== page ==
[2] Recommendation 31A: An author who establishes a new species-groupname based on a personal name should preferably form the namein the genitive case and not as a noun in apposition in orderto avoid the appearance that the species-group name is a citationof the authorship of the generic name.
Example: Steinernema nguyen is not recommended

[3] Appendix D III: Such a name may also be formed by addingthe adjectival ending -ianus, -iana, -ianumto the entire name [according to whether the generic name is masculine,feminine, or neuter], but it is better to use the genitive singular[formed from the personal name, as in [1] above].
Examples: Steinernema nguyeniana is not recommended
Xenorhabdus nguyenianus is not recommended
Paramecium nguyenianum is not recommended
[these adjectives must agree in gender with the generic name -regardless of whether they are named for Khuong or Sam]

[4] There seems to be no recommendation against using a participle,but it is very unusual (such a form is much more common as a toponymthan as a patronym) and would be poorly understood, so best avoidit. Such names are formed by adding the genitive terminations-ensis, -ensis, or -ense to the stem of the name (or to the entirename if there is no recognizable Latin stem) according to whetherthe generic name is masculine, feminine, or neuter.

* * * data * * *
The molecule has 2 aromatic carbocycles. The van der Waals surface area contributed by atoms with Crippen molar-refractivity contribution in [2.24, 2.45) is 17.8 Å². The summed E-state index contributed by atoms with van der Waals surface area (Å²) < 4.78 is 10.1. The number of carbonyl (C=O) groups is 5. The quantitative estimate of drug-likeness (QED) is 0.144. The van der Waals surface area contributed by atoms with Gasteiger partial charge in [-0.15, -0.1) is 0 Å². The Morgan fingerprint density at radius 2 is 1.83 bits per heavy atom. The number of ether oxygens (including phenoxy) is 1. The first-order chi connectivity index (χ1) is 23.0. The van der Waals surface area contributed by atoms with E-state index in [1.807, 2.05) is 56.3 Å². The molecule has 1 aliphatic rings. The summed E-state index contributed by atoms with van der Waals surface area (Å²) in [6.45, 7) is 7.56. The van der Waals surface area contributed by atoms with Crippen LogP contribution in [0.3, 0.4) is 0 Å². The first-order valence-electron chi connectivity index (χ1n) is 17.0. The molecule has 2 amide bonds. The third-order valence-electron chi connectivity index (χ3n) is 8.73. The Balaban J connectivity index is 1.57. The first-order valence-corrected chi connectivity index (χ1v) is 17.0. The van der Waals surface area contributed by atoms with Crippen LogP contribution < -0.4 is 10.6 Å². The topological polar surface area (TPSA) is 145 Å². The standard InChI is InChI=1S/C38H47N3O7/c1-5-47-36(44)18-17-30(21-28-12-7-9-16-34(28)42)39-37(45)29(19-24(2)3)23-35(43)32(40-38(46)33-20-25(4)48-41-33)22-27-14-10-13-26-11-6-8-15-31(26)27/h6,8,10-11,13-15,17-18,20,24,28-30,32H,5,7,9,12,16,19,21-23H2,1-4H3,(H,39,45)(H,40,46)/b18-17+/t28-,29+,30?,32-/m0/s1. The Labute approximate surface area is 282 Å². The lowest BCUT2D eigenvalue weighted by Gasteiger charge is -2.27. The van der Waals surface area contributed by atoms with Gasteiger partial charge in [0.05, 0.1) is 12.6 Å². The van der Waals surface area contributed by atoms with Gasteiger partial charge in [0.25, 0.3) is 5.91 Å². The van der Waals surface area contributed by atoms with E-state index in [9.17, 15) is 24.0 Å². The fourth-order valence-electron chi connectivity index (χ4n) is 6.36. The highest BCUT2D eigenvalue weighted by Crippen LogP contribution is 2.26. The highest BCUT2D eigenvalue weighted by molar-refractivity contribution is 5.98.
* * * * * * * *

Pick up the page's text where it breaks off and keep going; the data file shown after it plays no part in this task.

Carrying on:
Example: Steinernema nguyenensis (generic name is feminine)
Xenorhabdus nguyenensis (generic name is masculine)
Paramecium nguyenense (generic name is neuter)
[these participles, in the genitive case, must agree in genderwith the generic name - regardless of whether they are named forKhuong or Sam]

Potential problems: The rules and recommendations listedabove are clear enough, but article 31 (a)(i) complicates theissue. It states: "A species-group name, if a noun in thegenitive case formed from a personal name that is Latin, or froma modern personal name that is or has been Latinized, is to beformed in accordance with the rules of Latin grammar.